You're locked in a room with only 60 minutes until a hungry beast is released. All that stands between you and certain doom is your wits...and a handful of helpful clues scattered about the floor.
This is just one of many exciting scenarios that you could step into at your local escape room.
For those who haven't experienced this before, the idea is pretty simple;
To some, this may sound more like the stuff of nightmares than a fun way to spend a Saturday afternoon. So, why are escape rooms so popular? And, more importantly;
What can an escape room teach us about user experience?
A great deal as it turns out.
Let’s face it, if there really was a hungry beast about to be released, it's more likely that we’d be scrambling for the exits and running for the hills rather than trying to concoct a makeshift exit plan from bits of duct tape and newspaper clippings.
Good escape room architects are adept at making the experience immersive enough that we want to join in the action, but with enough constraints to remind us that we’re not in any real danger.
For example, on a recent visit to an escape room we pretty much fell at the first hurdle, the task was to arrange a few elements from the periodic table in a particular order. I was baffled, when suddenly a clue popped up on the TV screen. I stared blankly. Another clue appeared. Still not getting it. Finally a third clue came. That did the trick, we were on our way.
This example illustrates an important point, the staff were on hand to make sure our experience was smooth. Had they presented the clues at the beginning we would have felt belittled. Had they not given any at all, we would have felt abandoned.
The point? At times users will need your help, they may have a question, or they may get stuck somewhere on your website. When that happens a well-planned user experience will give them the help they need to move forward. A word of caution, be careful not to micromanage your users, they may feel belittled and go elsewhere. Conversely, be careful not to abandon them in the depths of an error page.
How does this work out practically? Make it easy for users to get in touch with you.
On occasion, people do get lost. Rather than have them fall through the cracks in your website into an error page, or worse get frustrated and leave, give them a way to search your site quickly and easily. If you remove some content, point them to an alternative.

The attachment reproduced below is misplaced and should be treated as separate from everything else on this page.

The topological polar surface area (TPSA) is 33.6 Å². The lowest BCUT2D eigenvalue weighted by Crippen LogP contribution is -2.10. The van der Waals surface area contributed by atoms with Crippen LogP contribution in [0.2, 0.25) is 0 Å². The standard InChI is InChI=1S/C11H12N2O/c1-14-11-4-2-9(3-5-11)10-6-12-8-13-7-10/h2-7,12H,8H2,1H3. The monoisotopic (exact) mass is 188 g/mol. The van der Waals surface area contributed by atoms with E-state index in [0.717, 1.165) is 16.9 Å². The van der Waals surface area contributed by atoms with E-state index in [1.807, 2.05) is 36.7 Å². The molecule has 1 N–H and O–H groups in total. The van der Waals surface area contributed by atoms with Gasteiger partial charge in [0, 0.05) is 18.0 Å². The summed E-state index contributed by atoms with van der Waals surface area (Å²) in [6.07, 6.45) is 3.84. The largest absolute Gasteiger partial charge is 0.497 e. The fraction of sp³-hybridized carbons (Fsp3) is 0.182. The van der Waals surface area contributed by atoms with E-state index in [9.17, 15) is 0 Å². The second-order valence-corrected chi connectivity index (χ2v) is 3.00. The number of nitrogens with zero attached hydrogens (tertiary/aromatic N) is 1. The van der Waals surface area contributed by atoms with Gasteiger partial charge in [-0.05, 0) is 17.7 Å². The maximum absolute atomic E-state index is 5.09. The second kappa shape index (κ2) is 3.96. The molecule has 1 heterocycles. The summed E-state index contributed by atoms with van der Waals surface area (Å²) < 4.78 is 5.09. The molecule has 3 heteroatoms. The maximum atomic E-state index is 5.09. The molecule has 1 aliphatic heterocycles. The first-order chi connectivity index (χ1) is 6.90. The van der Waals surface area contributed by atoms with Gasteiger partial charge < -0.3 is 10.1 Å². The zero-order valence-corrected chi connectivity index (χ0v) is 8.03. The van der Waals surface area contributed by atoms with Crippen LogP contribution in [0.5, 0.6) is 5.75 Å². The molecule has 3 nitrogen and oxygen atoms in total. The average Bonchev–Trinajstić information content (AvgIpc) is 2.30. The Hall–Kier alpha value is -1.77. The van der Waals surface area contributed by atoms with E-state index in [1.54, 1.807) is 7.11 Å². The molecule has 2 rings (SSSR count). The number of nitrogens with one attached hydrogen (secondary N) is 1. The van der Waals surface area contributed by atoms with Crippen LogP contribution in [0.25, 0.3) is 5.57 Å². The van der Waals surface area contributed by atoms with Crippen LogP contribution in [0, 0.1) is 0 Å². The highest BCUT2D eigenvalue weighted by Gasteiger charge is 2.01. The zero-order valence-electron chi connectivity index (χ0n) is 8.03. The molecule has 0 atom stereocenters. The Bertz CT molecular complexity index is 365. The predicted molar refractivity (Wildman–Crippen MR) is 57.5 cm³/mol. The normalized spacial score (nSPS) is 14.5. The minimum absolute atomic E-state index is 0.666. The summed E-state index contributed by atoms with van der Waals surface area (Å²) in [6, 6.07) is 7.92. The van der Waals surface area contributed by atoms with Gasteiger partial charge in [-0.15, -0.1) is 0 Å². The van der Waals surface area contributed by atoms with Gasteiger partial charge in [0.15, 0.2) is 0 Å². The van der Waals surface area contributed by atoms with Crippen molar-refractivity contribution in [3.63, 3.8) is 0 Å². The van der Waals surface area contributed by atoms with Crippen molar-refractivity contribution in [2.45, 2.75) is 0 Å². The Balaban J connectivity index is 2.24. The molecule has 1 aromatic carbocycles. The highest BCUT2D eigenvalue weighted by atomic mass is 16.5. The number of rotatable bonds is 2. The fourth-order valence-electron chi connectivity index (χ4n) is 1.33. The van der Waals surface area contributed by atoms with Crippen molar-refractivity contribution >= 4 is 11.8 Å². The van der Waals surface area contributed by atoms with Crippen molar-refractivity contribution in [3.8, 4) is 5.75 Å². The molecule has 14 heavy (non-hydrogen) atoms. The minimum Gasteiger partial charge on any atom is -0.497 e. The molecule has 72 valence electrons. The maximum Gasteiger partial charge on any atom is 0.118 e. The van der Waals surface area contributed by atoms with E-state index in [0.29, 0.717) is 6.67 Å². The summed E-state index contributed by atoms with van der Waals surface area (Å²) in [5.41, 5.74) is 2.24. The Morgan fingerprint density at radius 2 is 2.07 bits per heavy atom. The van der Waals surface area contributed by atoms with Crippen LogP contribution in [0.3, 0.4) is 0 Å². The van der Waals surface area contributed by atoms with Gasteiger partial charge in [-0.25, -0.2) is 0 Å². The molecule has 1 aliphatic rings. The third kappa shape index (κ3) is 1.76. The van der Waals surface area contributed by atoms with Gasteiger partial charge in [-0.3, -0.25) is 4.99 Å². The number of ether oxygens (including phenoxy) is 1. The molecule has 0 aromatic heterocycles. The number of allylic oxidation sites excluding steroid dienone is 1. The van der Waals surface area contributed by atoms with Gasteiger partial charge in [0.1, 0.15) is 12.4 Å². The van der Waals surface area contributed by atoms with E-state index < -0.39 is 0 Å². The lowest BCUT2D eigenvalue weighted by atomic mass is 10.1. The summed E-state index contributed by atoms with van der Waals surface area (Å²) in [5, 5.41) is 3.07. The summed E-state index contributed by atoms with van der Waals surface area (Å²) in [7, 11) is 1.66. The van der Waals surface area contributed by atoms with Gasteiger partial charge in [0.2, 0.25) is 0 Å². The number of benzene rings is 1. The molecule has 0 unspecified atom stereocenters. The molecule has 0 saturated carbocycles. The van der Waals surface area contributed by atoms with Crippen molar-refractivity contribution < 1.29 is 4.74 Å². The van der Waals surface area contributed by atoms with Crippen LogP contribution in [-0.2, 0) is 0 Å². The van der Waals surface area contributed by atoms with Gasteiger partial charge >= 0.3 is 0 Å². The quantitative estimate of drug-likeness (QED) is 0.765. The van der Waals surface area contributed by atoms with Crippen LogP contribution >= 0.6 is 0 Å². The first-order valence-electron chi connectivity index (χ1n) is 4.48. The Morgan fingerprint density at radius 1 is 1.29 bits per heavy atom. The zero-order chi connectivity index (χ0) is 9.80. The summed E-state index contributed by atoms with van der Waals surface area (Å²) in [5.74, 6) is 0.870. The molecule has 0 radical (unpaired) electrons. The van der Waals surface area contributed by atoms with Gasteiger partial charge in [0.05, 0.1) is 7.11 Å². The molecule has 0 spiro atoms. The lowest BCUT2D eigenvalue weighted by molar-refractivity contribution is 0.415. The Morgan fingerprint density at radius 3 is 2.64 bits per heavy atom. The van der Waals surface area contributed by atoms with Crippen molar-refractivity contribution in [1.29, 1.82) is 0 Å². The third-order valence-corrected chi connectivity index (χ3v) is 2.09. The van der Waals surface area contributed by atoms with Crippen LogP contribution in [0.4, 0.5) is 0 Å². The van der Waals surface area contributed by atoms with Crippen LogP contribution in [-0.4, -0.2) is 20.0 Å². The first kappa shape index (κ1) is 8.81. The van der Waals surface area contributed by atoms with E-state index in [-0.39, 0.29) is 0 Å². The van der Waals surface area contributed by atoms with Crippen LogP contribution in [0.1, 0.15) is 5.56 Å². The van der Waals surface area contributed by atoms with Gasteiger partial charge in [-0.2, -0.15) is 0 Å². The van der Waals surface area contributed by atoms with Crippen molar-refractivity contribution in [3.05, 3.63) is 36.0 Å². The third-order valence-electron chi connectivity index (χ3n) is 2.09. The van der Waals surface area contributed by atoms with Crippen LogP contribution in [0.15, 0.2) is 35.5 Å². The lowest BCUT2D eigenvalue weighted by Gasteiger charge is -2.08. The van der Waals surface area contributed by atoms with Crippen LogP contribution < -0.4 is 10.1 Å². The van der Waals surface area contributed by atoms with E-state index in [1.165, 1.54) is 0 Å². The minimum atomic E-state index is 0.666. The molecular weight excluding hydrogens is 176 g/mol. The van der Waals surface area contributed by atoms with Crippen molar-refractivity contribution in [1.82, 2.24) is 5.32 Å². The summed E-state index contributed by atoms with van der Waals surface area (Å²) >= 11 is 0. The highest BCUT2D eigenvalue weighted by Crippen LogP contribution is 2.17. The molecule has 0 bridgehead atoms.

People go to escape rooms primarily to be entertained. Feeling your pulse quicken as the clock ticks down, the thrill of solving a complex puzzle, knowing that you've beaten the room.
In a similar way, the user experience on your website can be entertaining. A website doesn't need to be all business. People enjoy being challenged so long as it doesn't get in the way of their goal. The secret is to provide enough fun to keep people interested while helping them progressively reach their goal.
How can you make your user experience fun?
When it comes to solving puzzles everyone has their own method. Some like to dive straight in and start working things out, others like to stand back and assess the scene before tackling the problem.
In like manner, no two users are the same. A good user experience strategy will give them a variety of ways to reach their goal.
In practice, this means having a good navigation structure on your website. It also means making important information clear and readily accessible.
Whether you like it or not your customers will have an experience when they come to you. Whether it's a good or a bad experience is largely up to you.
To increase the chances of your user having a good experience:
If you need help crafting a compelling user experience on your website please feel free to get in touch.